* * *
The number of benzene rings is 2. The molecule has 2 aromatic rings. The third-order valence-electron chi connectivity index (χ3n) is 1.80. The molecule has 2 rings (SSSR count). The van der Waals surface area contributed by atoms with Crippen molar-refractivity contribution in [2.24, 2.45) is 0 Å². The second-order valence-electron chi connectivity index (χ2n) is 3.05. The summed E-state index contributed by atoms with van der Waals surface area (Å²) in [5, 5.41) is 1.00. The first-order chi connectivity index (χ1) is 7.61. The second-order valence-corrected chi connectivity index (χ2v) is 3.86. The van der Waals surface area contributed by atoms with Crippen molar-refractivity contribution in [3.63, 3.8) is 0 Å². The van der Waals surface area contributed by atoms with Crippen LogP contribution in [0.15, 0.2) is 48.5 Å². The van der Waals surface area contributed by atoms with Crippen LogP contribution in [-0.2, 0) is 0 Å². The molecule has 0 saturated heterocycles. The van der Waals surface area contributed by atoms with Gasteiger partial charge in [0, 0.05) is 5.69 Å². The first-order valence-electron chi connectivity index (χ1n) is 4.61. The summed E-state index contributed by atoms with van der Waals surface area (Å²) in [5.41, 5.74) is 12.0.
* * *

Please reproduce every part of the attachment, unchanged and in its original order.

The number of benzene rings is 2. The molecule has 2 aromatic rings. The third-order valence-electron chi connectivity index (χ3n) is 1.80. The molecule has 2 rings (SSSR count). The van der Waals surface area contributed by atoms with Crippen molar-refractivity contribution in [2.24, 2.45) is 0 Å². The second-order valence-electron chi connectivity index (χ2n) is 3.05. The summed E-state index contributed by atoms with van der Waals surface area (Å²) in [5, 5.41) is 1.00. The first-order chi connectivity index (χ1) is 7.61. The second-order valence-corrected chi connectivity index (χ2v) is 3.86. The van der Waals surface area contributed by atoms with Crippen molar-refractivity contribution in [3.63, 3.8) is 0 Å². The van der Waals surface area contributed by atoms with Crippen LogP contribution in [0.15, 0.2) is 48.5 Å². The van der Waals surface area contributed by atoms with Crippen LogP contribution in [-0.2, 0) is 0 Å². The molecule has 0 saturated heterocycles. The van der Waals surface area contributed by atoms with Gasteiger partial charge in [0, 0.05) is 5.69 Å². The first-order valence-electron chi connectivity index (χ1n) is 4.61. The summed E-state index contributed by atoms with van der Waals surface area (Å²) in [5.41, 5.74) is 12.0.